But it seems possible Western New York could be in for a long – and cold – winter, according to forecasts from the newly-released Farmers' Almanac.
The 197-year-old publication, which bases its predictions on “a top-secret mathematical and astronomical formula,” is calling for old-school winter weather to return with a vengeance in 2014 across two-thirds of the nation, including the Great Lakes and our region.
Followers of the almanac say it boasts an accuracy rate of “80-85 percent.”
Fetch that snow brush that's been hidden under your passenger seat, dust off those Carhartts and oil up the snowblower.: You're on notice.
“Bitterly cold and snowy,” said Sandi Duncan, managing editor of the Farmers' Almanac in Lewiston, Maine.
“It just looks like it's going to be a cold winter for the whole country,” Duncan said.
If that prediction holds, it will be a big score for the National Hockey League, which in 2013-14 will, for the first time, hold a half-dozen regular-season games outdoors, starting with New Year's Day's Bridgestone NHL Winter Classic between Toronto and Detroit at Michigan Stadium in Ann Arbor, Mich. Others will be played later in January at Yankee Stadium, Chicago's Soldier Field and Vancouver's BC Place.
On the other hand, it might also spell a “one and done” for the National Football League's experiment of hosting the Super Bowl in a cold-weather city. Super Bowl XLVIII, which some have already dubbed the “Storm Bowl” based on the almanac's forecast, is slated for Feb. 2 at MetLife Stadium in New Jersey.
The almanac forecasts for the Northeast “an intense storm, heavy rain, snow and strong winds” between Feb. 1 and 3 that “could seriously impact” the NFL's championship game.
Buffalo also is in this “forecast zone,” one of seven such areas mapped by the almanac.
“The days of shivery are back!” exclaims the almanac under its seasonal prediction for the winter forecasting below-average temperatures that will be “bitterly cold & snow filled” for upstate New York State.
“It's all how you take it,” Duncan said about the forecast. “It will be kind of nice to go back to the cold winter expected in Buffalo.”
Maybe, maybe not.
Cold winters often bring lake-effect snow, and other effects: icy fingers. Frozen breath. Slow commutes. Slipping. Sliding. And shoveling.
All are badges Buffalonians wear proudly, and they surely wouldn't want to become soft on the heels of back-to-back winters that, combined, brought less snow than a single winter's average snowfall of roughly 95 inches.
“The last few years, we were obviously very spoiled,” said Tom Paone, a meteorologist with Buffalo's office of the National Weather Service, who said Tuesday it was “too early right now” to predict winter weather. But he didn't entirely discount the almanac's prognostications.
“I'm not saying it's 'hocus pocus,' but it doesn't examine the same types of things that we do,” Paone said. “With two seasons in a row much below average, from a statistical average, chances are we will be closer to average this year.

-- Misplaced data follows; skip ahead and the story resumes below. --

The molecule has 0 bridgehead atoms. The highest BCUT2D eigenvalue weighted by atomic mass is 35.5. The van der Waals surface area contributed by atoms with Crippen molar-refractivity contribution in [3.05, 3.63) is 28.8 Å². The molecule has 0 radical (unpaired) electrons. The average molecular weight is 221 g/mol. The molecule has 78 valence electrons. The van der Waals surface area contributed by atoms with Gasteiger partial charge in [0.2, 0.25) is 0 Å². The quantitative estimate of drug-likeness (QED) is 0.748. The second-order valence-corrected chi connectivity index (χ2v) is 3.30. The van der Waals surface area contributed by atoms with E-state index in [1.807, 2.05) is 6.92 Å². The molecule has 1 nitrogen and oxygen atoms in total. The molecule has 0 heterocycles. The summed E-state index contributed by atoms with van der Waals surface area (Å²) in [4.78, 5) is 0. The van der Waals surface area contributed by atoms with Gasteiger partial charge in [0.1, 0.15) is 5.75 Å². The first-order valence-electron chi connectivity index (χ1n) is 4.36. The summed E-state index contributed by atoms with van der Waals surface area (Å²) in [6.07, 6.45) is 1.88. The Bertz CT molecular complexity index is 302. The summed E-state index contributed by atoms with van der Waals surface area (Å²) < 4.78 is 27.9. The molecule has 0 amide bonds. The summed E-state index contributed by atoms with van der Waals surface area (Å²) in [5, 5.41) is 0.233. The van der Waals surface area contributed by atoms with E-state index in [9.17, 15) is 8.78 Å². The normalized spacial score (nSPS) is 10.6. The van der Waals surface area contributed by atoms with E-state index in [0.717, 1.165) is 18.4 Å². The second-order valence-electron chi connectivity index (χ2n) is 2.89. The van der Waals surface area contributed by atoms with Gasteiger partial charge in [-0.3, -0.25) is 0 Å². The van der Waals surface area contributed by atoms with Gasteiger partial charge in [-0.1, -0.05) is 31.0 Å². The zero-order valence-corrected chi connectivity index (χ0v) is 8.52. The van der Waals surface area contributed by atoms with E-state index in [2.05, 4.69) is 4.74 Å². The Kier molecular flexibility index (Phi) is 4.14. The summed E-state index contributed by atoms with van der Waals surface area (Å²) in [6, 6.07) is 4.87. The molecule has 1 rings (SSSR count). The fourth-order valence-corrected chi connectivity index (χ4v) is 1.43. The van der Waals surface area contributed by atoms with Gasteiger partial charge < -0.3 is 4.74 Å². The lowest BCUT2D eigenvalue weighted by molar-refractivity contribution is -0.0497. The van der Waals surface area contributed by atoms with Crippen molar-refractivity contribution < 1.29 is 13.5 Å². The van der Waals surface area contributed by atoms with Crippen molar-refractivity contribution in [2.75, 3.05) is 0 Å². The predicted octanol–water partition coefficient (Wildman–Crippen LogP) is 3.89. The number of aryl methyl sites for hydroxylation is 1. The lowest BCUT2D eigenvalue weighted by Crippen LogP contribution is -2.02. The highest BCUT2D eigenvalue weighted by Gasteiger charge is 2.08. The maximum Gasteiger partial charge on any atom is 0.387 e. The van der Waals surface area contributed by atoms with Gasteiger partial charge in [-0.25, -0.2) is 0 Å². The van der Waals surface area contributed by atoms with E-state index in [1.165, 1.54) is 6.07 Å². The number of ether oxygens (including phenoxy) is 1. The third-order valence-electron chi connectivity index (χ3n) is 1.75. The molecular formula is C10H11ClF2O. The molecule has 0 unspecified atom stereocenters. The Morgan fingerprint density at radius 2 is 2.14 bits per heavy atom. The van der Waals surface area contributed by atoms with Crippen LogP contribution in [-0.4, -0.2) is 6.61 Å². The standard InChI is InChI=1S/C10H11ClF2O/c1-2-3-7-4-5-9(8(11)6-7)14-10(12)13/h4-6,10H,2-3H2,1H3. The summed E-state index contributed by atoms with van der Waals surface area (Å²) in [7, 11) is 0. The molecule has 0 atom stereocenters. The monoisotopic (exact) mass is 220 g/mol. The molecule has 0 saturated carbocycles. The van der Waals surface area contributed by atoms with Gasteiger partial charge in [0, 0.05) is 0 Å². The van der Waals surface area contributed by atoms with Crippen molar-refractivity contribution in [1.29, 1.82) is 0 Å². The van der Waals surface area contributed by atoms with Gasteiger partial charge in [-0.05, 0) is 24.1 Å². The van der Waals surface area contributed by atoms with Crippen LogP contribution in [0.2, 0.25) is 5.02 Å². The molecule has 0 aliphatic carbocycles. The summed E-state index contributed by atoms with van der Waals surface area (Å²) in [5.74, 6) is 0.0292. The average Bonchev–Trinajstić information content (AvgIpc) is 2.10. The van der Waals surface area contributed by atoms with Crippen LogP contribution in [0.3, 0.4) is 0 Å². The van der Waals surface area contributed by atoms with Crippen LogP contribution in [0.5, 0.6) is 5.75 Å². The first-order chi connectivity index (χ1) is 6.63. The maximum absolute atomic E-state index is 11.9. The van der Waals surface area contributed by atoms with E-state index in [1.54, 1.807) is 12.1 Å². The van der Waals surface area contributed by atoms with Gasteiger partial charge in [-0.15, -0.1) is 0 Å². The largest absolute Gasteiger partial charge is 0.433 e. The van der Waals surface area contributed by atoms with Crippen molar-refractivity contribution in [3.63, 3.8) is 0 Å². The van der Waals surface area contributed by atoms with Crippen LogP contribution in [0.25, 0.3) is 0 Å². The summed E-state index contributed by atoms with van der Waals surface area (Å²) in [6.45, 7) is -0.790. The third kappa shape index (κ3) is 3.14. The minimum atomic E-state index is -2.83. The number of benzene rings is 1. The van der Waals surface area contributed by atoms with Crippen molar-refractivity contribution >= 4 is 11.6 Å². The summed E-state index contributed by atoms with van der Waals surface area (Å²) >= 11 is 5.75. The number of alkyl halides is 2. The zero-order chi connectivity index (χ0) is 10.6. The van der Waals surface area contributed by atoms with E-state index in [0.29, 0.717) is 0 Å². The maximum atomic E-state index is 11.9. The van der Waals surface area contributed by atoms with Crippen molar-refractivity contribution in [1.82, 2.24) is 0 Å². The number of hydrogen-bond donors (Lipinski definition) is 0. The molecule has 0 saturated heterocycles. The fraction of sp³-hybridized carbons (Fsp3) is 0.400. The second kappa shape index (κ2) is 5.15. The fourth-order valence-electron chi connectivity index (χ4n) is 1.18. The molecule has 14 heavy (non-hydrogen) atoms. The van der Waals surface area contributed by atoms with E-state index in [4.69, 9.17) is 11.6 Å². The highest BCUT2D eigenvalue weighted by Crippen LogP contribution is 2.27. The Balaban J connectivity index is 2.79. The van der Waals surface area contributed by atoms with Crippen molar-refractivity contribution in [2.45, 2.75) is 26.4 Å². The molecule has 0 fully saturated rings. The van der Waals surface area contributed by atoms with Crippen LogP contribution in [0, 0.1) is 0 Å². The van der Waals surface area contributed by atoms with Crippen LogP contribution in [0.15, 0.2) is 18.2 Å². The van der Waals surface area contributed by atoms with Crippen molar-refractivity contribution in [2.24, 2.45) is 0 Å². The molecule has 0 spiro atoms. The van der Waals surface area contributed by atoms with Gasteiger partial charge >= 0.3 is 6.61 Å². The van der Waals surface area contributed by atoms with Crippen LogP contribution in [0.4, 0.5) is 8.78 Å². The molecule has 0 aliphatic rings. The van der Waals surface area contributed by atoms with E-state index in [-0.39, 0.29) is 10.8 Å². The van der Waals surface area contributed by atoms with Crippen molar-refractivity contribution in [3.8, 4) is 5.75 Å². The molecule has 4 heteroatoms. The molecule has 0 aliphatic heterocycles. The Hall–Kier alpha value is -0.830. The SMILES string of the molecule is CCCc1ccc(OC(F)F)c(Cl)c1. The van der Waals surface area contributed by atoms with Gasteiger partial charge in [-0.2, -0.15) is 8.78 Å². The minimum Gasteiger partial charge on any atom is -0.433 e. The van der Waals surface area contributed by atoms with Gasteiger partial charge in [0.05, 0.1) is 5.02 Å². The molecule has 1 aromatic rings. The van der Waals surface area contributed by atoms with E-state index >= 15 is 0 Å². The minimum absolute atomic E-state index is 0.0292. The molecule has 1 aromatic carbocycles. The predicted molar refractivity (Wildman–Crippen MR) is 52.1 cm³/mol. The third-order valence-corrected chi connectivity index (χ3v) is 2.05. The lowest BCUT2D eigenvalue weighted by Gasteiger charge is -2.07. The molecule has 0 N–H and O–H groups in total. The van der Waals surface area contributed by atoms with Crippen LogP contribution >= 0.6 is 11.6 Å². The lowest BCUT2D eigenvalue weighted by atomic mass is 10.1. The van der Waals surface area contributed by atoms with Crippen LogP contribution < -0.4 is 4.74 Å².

“I think we're all looking forward to having a little more snow than the past years.”
After all, there are plenty of upsides to returning to an average “Buffalo winter”:
• The city's annual Labatt Blue Pond Hockey Tournament could be played on harbor ice instead of in parking lots for the first time in three years.
• Building your own ice rink that actually stays frozen instead of turning the backyard into a soupy mess.
• More skiing at Kissing Bridge, Holiday Valley, Peak 'N Peak or anywhere else.
• The expected return of Buffalo's Winterfest & Powderkeg Festival downtown after a year's sabbatical.
“You used to think it was a lock, but now January, February, March, you can't count on anything,” said Drew Cerza, Powderkeg organizer, who would relish some help from Mother Nature for the 2014 event. “Two years ago, we had to bring in our own ice machine to make snow.”
It was an event that attracted national media attention: man-made snow for a winter festival in Buffalo.
“I hope it comes true,” said Jane Eshbaugh, director of marketing for Holiday Valley in Ellicottville, who joked she's pretty sure of it, too, after seeing “a lot of woolly bears and apples on the trees.”
“It's always good news for us,” Eshbaugh added. “Whether it comes true or not, people get excited for the winter and start planning for it.”
Woolly bear talk aside, Duncan insists there's plenty of science involved in the almanac's nearly two centuries-old formula.
Although the exact formula is secret, the almanac uses sunspot activity, tidal action, the position of Earth in the universe and “many other factors” when forecasting.
“We're not just throwing darts or looking at the woolly worm or how many acorns fall on the ground,” Duncan said.
Still, in an era when most weather forecasting is performed by computers or through the use of satellite or radar imagery, said Duncan, the Farmers' Almanac carries with it a “magical kind of feel.”